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Candidate early predictors for diabetic nephropathy
thesisposted on 08.02.2017, 04:48 by Yap, Christina Gertrude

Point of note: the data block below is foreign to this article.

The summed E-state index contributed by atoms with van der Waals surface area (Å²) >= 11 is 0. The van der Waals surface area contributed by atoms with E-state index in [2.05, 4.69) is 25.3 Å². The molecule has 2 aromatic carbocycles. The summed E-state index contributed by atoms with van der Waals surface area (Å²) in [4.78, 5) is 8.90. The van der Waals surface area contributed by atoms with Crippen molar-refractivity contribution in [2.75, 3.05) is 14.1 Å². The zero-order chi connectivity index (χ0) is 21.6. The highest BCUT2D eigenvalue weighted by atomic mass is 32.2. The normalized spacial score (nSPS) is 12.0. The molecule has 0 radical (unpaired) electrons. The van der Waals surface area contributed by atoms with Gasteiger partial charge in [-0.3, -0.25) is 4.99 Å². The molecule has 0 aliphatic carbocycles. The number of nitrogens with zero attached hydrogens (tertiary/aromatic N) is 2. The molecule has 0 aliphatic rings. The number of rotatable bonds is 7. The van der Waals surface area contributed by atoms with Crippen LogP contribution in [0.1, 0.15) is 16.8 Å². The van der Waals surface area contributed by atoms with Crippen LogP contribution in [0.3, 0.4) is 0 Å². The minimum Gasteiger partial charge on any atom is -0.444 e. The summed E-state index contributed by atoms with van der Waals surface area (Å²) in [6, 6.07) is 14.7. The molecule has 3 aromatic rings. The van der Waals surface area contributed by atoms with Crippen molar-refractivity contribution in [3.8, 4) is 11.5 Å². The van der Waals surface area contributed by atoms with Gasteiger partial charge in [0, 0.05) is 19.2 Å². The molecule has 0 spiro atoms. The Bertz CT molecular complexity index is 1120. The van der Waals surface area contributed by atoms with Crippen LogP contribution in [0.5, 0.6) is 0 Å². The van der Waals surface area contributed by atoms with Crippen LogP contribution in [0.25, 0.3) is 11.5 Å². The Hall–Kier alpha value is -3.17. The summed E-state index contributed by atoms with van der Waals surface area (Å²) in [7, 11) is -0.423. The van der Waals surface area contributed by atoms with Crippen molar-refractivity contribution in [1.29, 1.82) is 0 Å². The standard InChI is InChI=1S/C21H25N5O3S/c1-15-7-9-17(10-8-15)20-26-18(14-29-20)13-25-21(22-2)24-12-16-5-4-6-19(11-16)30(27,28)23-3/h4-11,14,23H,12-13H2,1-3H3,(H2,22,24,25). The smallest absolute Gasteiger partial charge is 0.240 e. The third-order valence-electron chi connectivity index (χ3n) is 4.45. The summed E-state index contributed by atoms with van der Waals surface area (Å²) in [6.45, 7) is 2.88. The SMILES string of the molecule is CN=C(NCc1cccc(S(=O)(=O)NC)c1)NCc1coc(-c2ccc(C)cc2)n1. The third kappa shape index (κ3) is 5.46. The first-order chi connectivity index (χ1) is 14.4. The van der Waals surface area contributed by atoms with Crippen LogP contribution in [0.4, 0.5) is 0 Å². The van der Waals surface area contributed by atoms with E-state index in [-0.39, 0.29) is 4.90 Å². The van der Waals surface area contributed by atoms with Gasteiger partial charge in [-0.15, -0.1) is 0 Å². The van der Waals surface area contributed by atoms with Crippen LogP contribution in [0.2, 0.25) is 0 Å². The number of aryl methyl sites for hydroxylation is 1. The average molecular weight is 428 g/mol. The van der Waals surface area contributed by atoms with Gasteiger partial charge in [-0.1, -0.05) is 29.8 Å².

Since diabetic nephropathy (DN) is the most common cause of end-stage renal disease (ESRD), the search for an early predictor for DN is important because interventions may be tailored to prevent the onset of pathogenesis leading to DN instead of reversing an already altered physiological condition. Microalbuminuria is presently the preferred marker of nephropathy, but by the time the detection of microalbuminuria is initiated, advanced renal structural changes have already occurred as evidenced from renal biopsies. Recent reports have showed that the expression and levels of CYP2E1 protein is elevated in the peripheral blood lymphocytes among patients with prolonged diabetes and in those with chronic renal failure. However, there are no published reports on the correlation between elevated CYP2E1 and progression of nephropathy. Therefore, the aims of this study were to evaluate lymphocyte CYP2E1 as a candidate early predictor for diabetic nephropathy using high performance liquid chromatography (HPLC), validate the HPLC observations using real-time PCR, to construct a candidate DN gene signature using the microarray technology, as well as to determine other biomarkers besides CYP2E1 which may be suitable candidate early predictors for DN. A cross-sectional cohort study was carried out among Malaysians, consisting of control (n=28), diabetes (n=50), diabetic nephropathy (n=34) and non diabetic nephropathy (n=15) cohorts. Whole blood samples were collected, lymphocytes were isolated and aliquots were made. Microsomes were prepared for CYP2E1 analysis using HPLC. Total RNA was extracted from the lymphocytes for real time PCR and microarray studies. Microarray analysis was done using Illumina Human Ref-8 Sentrix bead chips and the raw data were analyzed using GeneSpring GX 11.0 software. A gene expression signature consisting of 59 differentially expressed genes (P<0.001) has been constructed and validated using real time PCR. Statistical significance tests were done by employing the one-way ANOVA test at P value cut-off of 0.001 using the Sigma Plot software, version 11.0. The prototype candidate gene expression pattern displayed properties of possible early predictors for DN. Genes involved in glucose metabolism and associated pathways (PGK1, ENO1, TpI1, ANGPTL4, AKR1B1, and SORD) were good observational entities for early prediction of DN. Products of these candidate signature genes may be easily measured in clinical laboratories from plasma samples. The results also showed lymphocyte CYP2E1 was detected in 38.7% of the diabetes cohort population (n=50) with normal serum creatinine, urine microalbumin, glomerular filtration rate and HbA1c levels. Lymphocyte CYP2E1 was not detectable in the control and pre-diabetic cohorts. In conclusion, this study lends early evidence that lymphocyte CYP2E1 is a more specific candidate predictor for diabetic nephropathy compared to microalbuminuria and a prototype candidate molecular signature may be tested as a possible early predictor for DN.